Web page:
What is Cancer?
Before we go further and discuss the strategies that can be implemented to lower your risk of cancer, it’s helpful to understand what exactly cancer is and how it progresses in the body. In the simplest of terms, cancer is uncontrolled cell growth. Under normal circumstances, the genes inside our cells tell it when to grow, divide, and die (2). However, sometimes these cells don’t get the right messages and begin dividing uncontrollably, or do not die when they are supposed to, resulting in a tumor (2). A tumor becomes malignant (or cancerous) when it begins to spread into other tissues and organs, affecting how they function (2).
Modifiable Cancer Risk Factors
Some risk factors for cancer, such as age and genetic predisposition, cannot be altered. However, many others can and are referred to as modifiable risk factors. These factors include (ref):
· Tobacco use
· Alcohol consumption
· Excess body weight
· Physical activity
· Healthy eating
While the first four modifiable risk factors are reasonably straight-forward to implement, understanding the type of diet that confers the greatest cancer protection is less clear, especially in an era where fad and celebrity diets dominate. In the following sections, we’ll take a closer look at how what we eat (or in some cases, don’t eat) influences our risk for cancer.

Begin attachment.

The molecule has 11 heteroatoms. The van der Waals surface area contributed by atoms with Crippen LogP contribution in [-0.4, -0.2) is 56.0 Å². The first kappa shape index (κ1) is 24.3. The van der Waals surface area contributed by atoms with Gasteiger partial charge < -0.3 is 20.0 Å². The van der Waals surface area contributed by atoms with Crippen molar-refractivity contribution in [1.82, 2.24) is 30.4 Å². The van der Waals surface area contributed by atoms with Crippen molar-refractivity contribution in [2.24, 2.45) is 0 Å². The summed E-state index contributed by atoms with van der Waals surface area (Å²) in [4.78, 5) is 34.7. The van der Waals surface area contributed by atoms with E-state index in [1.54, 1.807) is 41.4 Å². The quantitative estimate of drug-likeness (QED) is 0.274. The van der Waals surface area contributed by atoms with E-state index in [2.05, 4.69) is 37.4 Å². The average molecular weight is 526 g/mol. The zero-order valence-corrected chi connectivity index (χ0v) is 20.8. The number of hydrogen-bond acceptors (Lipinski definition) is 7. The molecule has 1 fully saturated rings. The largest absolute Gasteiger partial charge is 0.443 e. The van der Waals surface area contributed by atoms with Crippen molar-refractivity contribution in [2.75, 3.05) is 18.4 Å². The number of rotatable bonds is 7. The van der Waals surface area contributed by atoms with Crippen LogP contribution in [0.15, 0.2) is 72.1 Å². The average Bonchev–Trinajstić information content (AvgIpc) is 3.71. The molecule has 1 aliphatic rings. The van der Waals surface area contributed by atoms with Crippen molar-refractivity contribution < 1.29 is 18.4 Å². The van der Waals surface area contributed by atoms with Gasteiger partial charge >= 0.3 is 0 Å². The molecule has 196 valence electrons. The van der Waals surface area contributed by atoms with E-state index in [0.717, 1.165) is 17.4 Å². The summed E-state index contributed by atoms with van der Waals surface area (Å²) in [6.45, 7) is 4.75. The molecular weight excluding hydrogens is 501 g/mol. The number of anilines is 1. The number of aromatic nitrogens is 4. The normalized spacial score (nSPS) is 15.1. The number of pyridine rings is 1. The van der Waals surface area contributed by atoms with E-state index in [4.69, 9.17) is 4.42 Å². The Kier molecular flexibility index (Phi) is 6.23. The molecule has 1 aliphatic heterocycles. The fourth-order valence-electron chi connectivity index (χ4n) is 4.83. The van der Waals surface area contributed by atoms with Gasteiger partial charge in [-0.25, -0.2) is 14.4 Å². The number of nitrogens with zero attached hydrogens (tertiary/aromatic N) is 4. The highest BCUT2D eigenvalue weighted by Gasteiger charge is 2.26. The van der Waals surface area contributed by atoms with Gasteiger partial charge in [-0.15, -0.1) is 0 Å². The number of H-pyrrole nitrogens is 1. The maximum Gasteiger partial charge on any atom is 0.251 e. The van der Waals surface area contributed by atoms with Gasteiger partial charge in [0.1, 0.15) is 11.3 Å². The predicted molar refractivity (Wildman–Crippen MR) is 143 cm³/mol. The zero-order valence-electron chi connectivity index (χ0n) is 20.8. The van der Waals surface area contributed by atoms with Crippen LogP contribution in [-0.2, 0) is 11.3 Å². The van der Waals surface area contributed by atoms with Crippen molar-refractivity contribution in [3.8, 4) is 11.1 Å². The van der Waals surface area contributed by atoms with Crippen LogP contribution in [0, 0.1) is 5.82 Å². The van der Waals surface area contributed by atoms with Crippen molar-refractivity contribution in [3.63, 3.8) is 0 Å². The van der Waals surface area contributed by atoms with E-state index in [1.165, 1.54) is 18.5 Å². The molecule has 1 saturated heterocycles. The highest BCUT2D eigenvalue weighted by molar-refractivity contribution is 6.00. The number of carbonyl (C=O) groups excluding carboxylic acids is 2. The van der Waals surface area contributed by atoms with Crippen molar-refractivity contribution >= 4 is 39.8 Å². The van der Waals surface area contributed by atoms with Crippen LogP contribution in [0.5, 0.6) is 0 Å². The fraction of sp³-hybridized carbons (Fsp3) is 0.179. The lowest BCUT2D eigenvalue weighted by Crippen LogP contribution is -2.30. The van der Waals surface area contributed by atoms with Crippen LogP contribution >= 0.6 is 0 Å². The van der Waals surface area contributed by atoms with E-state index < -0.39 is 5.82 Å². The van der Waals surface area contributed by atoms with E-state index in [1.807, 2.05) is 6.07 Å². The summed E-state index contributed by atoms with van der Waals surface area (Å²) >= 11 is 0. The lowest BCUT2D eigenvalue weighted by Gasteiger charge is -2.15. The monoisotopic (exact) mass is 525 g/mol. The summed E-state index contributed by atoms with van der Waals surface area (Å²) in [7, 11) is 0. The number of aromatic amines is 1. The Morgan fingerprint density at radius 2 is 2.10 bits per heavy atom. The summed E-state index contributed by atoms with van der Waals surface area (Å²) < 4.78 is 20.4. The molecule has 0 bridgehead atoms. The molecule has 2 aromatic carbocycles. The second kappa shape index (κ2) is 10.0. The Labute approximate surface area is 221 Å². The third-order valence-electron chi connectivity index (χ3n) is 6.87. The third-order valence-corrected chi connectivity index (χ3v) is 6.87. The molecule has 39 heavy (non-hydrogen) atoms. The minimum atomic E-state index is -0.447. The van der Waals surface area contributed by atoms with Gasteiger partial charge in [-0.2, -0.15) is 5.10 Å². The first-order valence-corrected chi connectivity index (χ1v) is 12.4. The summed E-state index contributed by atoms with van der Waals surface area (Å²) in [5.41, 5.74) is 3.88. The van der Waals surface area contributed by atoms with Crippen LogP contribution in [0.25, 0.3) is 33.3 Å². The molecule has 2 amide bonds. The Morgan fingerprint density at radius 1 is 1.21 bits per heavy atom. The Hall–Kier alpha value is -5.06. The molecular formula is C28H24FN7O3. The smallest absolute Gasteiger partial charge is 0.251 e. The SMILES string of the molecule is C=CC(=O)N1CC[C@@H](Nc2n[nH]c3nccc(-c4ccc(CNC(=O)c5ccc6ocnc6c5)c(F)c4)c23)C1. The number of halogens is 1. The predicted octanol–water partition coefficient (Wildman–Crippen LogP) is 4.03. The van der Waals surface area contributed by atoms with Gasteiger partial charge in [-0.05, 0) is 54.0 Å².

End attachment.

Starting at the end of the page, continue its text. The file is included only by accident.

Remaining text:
Dietary Recommendations for Preventing Cancer
The World Cancer Research Fund (WCRF) and American Institute for Cancer Research (AICR) have released a set of dietary recommendations (3) that have been demonstrated to significantly lower the risk of developing cancer. These recommendations have been summarized in the following section:
Eat Whole Grains, Vegetables, Fruit, & Beans
The WCRF/AICR recognize that a dietary pattern rich in whole grains and dietary fibre is protective against overweight and obesity, as well as various types of cancer (especially strong evidence exists for the protective role of whole grains and fibre in the prevention of colorectal cancer). These organizations encourage the consumption of at least 30 g of dietary fibre per day, along with 400 g each of fruits and vegetables, noting that diets with the greatest cancer protection are those that feature predominantly foods of plant origin.
Limit “Fast Foods”
While an occasional burger and fries is unlikely to influence our health, eating a diet comprised of mostly processed foods that are high in fat, sugar, and salt can displace healthier foods from our diet and lead to an excessive calorie intake and weight gain over time, increasing cancer risk.
Limit Consumption of Red and Processed Meat